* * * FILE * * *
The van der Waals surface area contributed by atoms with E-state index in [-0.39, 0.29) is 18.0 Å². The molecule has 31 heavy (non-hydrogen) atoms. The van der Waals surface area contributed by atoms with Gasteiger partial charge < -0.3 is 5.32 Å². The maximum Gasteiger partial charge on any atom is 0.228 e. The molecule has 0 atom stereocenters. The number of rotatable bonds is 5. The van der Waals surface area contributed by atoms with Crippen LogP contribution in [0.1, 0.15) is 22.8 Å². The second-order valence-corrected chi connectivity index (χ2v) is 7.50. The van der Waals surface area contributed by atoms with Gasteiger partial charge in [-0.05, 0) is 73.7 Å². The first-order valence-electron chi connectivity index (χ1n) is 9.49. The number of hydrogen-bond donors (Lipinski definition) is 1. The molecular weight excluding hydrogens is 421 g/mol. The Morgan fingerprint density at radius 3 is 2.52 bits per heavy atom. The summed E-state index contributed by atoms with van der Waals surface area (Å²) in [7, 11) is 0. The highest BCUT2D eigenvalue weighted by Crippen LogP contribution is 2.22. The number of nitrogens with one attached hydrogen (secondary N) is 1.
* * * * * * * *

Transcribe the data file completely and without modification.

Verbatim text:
The van der Waals surface area contributed by atoms with E-state index in [-0.39, 0.29) is 18.0 Å². The molecule has 31 heavy (non-hydrogen) atoms. The van der Waals surface area contributed by atoms with Gasteiger partial charge < -0.3 is 5.32 Å². The maximum Gasteiger partial charge on any atom is 0.228 e. The molecule has 0 atom stereocenters. The number of rotatable bonds is 5. The van der Waals surface area contributed by atoms with Crippen LogP contribution in [0.1, 0.15) is 22.8 Å². The second-order valence-corrected chi connectivity index (χ2v) is 7.50. The van der Waals surface area contributed by atoms with Gasteiger partial charge in [-0.05, 0) is 73.7 Å². The first-order valence-electron chi connectivity index (χ1n) is 9.49. The number of hydrogen-bond donors (Lipinski definition) is 1. The molecular weight excluding hydrogens is 421 g/mol. The Morgan fingerprint density at radius 3 is 2.52 bits per heavy atom. The summed E-state index contributed by atoms with van der Waals surface area (Å²) in [7, 11) is 0. The highest BCUT2D eigenvalue weighted by Crippen LogP contribution is 2.22. The number of nitrogens with one attached hydrogen (secondary N) is 1.